George Orwell’s Nineteen Eighty Four (1949) provides examples as to how a repressive regime picks up on a man’s most innate fear to manipulate it against him in the chambers of torture; ultimately, moving on towards mashing up the contents of the prisoner’s mind to the point that he comes to adore the very image that had formerly been odious to him (in this case, that of the “Big Brother”). Yet, even Orwell ends his dystopian novel by highlighting the precedence of physical pain over psychological anguish as he posits the following: “Nothing in the world was so bad as physical pain. In the face of pain there are no heroes, no heroes, he thought over and over as he writhed on the floor.” The prevailing circumstances in Iran, especially, since Trump’s withdrawal from the “Joint Comprehensive Plan of Action” (JCPOA) are tantamount to a struggle for survival as the prices of staple commodities spike and people find themselves denied basic necessities of life. Under such circumstances, there are no heroes, as Orwell puts it, nor is there a desire for heroism: people are primarily motivated by the exigencies of life. The myriad of protests that have taken place across the country are rooted in a desire for a better life and not so much in politics. As can be seen, various segments of society including teachers and factory workers have taken their dissatisfaction to the streets to demand a relatively decent form of existence. What more do people have to lose in the face of the loss of their hard-earned wages, at times, their cherished shelters and above all, the lives of their loved ones as is the case in the recent bus crash on the campus of Azad University that led to the death of ten students?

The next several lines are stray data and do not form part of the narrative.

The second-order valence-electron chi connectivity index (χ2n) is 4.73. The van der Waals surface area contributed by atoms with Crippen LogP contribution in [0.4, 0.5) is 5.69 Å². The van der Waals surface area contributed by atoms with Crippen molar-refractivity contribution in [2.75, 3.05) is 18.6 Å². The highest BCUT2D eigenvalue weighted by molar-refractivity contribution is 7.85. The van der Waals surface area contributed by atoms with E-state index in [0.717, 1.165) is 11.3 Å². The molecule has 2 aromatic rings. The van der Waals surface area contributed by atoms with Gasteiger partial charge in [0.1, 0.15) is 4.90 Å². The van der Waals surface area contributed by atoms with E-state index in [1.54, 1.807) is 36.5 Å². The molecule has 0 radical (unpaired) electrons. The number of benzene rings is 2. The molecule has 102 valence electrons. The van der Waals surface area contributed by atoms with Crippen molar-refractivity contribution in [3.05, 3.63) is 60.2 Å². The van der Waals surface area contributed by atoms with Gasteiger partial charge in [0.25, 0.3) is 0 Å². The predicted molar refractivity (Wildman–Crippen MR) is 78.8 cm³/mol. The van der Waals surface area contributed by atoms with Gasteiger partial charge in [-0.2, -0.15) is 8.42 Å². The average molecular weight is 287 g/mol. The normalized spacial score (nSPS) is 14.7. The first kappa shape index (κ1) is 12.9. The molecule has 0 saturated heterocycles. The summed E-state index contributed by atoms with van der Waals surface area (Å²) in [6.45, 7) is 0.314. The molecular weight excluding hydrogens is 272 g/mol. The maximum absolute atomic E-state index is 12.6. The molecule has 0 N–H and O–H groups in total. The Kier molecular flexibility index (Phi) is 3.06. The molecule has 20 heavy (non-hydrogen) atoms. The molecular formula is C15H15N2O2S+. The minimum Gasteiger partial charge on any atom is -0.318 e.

The myriad of protests that have taken place across the country are rooted in a desire for a better life and not so much in politics.